This isn't about making the Consumer Financial Protection Bureau more accountable. It's about holding the president's nominee hostage until Republicans can deliver a more business-friendly regulator to their deep-pocketed corporate backers.
The agency is charged with protecting consumers from rapacious credit card companies, mortgage lenders, payday loan firms and other businesses that aren't always known for their consumer-friendly ways.
Creation of the Consumer Financial Protection Bureau was fought every step of the way by banks and other financial services firms, which argued that a new industry overseer was unnecessary, despite the fact that unscrupulous lending practices drove the global economy to the brink of ruin and fostered the worst economic downturn since the Great Depression.
"Most of us wage earners are paying 39.6 percent in taxes and add in another 12 percent in New York state and city taxes and we're paying 50 percent of our income in taxes." Jamie Dimon, the CEO of JPMorgan Chase
As Atrios points out, the top tax rate is 35 percent, not 39 percent. Doy. And this guy is the CEO of a bank that works with numbers and percentages? Jagoff.
Also, if he's literally paying 35 percent — the full marginal tax rate — he's either a big fat idiot, or he should fire his accountants for gross incompetence because after massive deductions and loopholes, he should really be paying a much lower effective tax rate. Warren Buffett's effective 2010 tax rate, for example, was 17.4 percent. Nowhere near 35.
Adding… WAAHHHHH! I'm gazillionaire Jamie Dimon. WAAAHHHH!
The votes are now in, and the city of Los Angeles, in a non-binding resolution, has weighed in (my emphasis:
In a discussion about money in politics, the Los Angeles City Council unanimously agreed Tuesday that corporations are not people and not entitled to the same constitutional protections.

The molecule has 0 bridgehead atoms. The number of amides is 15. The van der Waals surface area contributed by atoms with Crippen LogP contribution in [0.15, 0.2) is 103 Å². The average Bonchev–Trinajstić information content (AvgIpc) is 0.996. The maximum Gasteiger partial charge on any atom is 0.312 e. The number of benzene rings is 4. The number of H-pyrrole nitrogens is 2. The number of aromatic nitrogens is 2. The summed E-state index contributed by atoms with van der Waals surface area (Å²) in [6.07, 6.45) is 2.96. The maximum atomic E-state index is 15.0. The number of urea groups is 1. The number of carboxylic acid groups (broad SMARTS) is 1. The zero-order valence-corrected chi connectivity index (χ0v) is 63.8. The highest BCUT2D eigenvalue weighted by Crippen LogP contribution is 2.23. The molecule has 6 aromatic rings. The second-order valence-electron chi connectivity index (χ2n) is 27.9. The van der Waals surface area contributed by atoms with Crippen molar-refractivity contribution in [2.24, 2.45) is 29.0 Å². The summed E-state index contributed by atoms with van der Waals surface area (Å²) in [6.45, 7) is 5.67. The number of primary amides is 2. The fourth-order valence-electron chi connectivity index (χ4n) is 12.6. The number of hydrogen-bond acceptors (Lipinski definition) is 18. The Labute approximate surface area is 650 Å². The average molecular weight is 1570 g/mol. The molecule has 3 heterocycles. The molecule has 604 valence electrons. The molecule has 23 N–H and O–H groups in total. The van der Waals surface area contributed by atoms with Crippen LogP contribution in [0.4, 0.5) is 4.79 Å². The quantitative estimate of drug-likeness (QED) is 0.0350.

If supported by the mayor, the city would be on record in support of federal legislation that would ensure corporations are not entitled to the same rights as people, especially when it comes to spending money to influence elections. It also proposed language for a constitutional amendment declaring that money is not a form of speech and affirming the right of the federal government to regulate corporations. ...
"Corporations have taken over our society. They are deciding what we eat, how people educate their children and whether or not we have health care," said Sylvia Moore, with the group Move to Amend, which has the broad mission of opposing laws they say prevent the American people from governing themselves. ... The resolution cites Supreme Court Justice Hugo Black's 1938 opinion on the subject: "I do not believe the word "person' in the Fourteenth Amendment includes corporations."
Non-binding, yes, but not without force. As I wrote earlier, "In a popular revolt, grassroots movements count." So does publicity
If the flaming tap water doesn't get you or the earthquakes aren't enough, maybe states can start paying more attention to the water pollution problem now that the EPA is speaking out. It's good to see the EPA confirm what many have been saying for a long time.
The EPA's found that compounds likely associated with fracking chemicals had been detected in the groundwater beneath a Wyoming community where residents say their well water reeks of chemicals.